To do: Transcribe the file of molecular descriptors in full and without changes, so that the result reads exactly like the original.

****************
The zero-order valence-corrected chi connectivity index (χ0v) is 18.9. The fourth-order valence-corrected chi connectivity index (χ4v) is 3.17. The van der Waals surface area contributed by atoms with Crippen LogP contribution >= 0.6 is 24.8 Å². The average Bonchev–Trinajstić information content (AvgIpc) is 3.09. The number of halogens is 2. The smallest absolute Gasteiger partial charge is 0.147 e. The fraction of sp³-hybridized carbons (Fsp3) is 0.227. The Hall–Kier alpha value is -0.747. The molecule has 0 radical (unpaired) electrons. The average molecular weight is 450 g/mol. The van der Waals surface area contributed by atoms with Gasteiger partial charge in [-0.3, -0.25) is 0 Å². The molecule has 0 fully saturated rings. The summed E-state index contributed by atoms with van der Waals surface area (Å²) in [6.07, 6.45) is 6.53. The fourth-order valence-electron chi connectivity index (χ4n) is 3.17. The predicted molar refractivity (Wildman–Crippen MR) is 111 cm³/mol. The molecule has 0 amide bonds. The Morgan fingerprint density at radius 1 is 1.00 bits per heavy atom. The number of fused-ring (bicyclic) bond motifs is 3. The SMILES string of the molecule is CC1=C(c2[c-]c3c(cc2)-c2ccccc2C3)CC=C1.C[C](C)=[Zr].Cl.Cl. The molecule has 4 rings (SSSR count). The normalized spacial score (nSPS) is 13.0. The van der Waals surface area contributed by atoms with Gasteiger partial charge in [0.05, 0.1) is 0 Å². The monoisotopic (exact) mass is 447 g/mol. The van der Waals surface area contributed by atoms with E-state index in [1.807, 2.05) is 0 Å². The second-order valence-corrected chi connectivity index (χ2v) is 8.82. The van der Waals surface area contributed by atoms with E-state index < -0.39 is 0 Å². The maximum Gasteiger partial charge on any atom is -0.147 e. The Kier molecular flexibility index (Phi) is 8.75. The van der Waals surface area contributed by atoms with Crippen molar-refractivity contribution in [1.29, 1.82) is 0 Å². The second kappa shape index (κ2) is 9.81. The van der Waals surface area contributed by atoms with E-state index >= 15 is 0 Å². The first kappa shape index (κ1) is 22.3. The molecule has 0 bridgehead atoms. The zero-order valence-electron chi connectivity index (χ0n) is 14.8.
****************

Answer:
The zero-order valence-corrected chi connectivity index (χ0v) is 18.9. The fourth-order valence-corrected chi connectivity index (χ4v) is 3.17. The van der Waals surface area contributed by atoms with Crippen LogP contribution >= 0.6 is 24.8 Å². The average Bonchev–Trinajstić information content (AvgIpc) is 3.09. The number of halogens is 2. The smallest absolute Gasteiger partial charge is 0.147 e. The fraction of sp³-hybridized carbons (Fsp3) is 0.227. The Hall–Kier alpha value is -0.747. The molecule has 0 radical (unpaired) electrons. The average molecular weight is 450 g/mol. The van der Waals surface area contributed by atoms with Gasteiger partial charge in [-0.3, -0.25) is 0 Å². The molecule has 0 fully saturated rings. The summed E-state index contributed by atoms with van der Waals surface area (Å²) in [6.07, 6.45) is 6.53. The fourth-order valence-electron chi connectivity index (χ4n) is 3.17. The predicted molar refractivity (Wildman–Crippen MR) is 111 cm³/mol. The molecule has 0 amide bonds. The Morgan fingerprint density at radius 1 is 1.00 bits per heavy atom. The number of fused-ring (bicyclic) bond motifs is 3. The SMILES string of the molecule is CC1=C(c2[c-]c3c(cc2)-c2ccccc2C3)CC=C1.C[C](C)=[Zr].Cl.Cl. The molecule has 4 rings (SSSR count). The normalized spacial score (nSPS) is 13.0. The van der Waals surface area contributed by atoms with Gasteiger partial charge in [0.05, 0.1) is 0 Å². The monoisotopic (exact) mass is 447 g/mol. The van der Waals surface area contributed by atoms with E-state index in [1.807, 2.05) is 0 Å². The second-order valence-corrected chi connectivity index (χ2v) is 8.82. The van der Waals surface area contributed by atoms with E-state index < -0.39 is 0 Å². The maximum Gasteiger partial charge on any atom is -0.147 e. The Kier molecular flexibility index (Phi) is 8.75. The van der Waals surface area contributed by atoms with Crippen molar-refractivity contribution in [1.29, 1.82) is 0 Å². The second kappa shape index (κ2) is 9.81. The van der Waals surface area contributed by atoms with E-state index >= 15 is 0 Å². The first kappa shape index (κ1) is 22.3. The molecule has 0 bridgehead atoms. The zero-order valence-electron chi connectivity index (χ0n) is 14.8.